Introduction by Frank Conroy
Commentary by William Dean Howells, "Athenaeum, The Illustrated London News, "and" "Hartford "Christian Secretary"
This irresistible tale of the adventures of two friends growing up in frontier America is one of Mark Twain's most popular novels. The farcical, colorful, and poignant escapades of Tom and his friend Huckleberry Finn brilliantly depict the humor and pathos of growing up on the geographic and cultural rim of nineteenth-century America. Originally intended for children, the book transcends genre in its magical depiction of innocence and possibility, and is now regarded as one of Twain's masterpieces. As Frank Conroy observes in his Introduction, "The Adventures of Tom Sawyer " has become a sacred text within the body of American literature.
This version, which reproduces the Mark Twain Project edition, is the approved text of the Center for Scholarly Editions of the Modern Language Association.
Includes a Modern Library Reading Group Guide.
About the Author
Mark Twain, born Samuel Langhorne Clemens, was an American humorist and writer, who is best known for his enduring novels The Adventures of Tom Sawyer and Adventures of Huckleberry Finn, which has been called the Great American Novel. Raised in Hannibal, Missouri, Twain held a variety of jobs including typesetter, riverboat pilot, and miner before achieving nationwide attention for his work as a journalist with The Celebrated Jumping Frog of Calaveras County. He earned critical and popular praise for his wit and enjoyed a successful career as a public speaker in addition to his writing. Twain s works were remarkable for his ability to capture colloquial speech, although his adherence to the vernacular of the time has resulted in the suppression of his works by schools in modern times. Twain s birth in 1835 coincided with a visit by Halley s Comet, and Twain predicted, accurately, that he would go out with it as well, dying the day following the comet s return in 1910.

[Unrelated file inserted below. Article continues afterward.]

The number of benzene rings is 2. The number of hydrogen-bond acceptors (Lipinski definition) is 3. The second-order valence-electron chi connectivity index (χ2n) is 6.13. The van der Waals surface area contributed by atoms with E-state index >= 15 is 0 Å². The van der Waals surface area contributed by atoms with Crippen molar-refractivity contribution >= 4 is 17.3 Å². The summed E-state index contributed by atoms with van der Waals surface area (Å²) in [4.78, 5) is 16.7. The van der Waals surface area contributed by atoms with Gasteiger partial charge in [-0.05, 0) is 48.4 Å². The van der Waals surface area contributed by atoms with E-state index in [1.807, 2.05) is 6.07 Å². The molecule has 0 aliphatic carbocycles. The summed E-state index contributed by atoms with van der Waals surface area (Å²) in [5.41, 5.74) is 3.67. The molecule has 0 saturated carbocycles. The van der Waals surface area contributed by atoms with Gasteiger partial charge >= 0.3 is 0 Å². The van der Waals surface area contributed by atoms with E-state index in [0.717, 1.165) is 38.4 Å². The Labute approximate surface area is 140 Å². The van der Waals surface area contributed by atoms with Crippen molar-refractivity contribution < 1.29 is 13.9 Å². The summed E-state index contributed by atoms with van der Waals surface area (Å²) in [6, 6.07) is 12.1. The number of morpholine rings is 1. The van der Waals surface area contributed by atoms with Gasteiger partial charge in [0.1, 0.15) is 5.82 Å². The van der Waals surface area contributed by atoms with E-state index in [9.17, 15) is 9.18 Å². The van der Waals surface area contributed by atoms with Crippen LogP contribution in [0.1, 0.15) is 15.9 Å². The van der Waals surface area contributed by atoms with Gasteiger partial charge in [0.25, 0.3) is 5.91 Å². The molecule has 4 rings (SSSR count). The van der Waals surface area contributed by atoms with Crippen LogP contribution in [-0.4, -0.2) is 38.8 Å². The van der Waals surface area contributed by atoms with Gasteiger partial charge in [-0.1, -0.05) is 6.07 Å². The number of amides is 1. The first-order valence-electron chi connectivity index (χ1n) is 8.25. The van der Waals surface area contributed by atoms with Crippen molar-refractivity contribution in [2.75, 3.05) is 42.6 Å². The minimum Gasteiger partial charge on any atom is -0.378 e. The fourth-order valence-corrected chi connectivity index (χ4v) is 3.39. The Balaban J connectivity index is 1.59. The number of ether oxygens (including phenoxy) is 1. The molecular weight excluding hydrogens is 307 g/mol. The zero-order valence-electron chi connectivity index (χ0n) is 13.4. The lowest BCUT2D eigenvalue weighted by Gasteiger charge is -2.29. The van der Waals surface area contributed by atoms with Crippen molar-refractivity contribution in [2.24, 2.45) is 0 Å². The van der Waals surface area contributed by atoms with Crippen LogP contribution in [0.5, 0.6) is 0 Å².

FRANK CONROY is the director of the Writers Workshop at the University of Iowa. He is also an accomplished jazz pianist.
"Twain had a greater effect than any other writer on the evolution of American prose."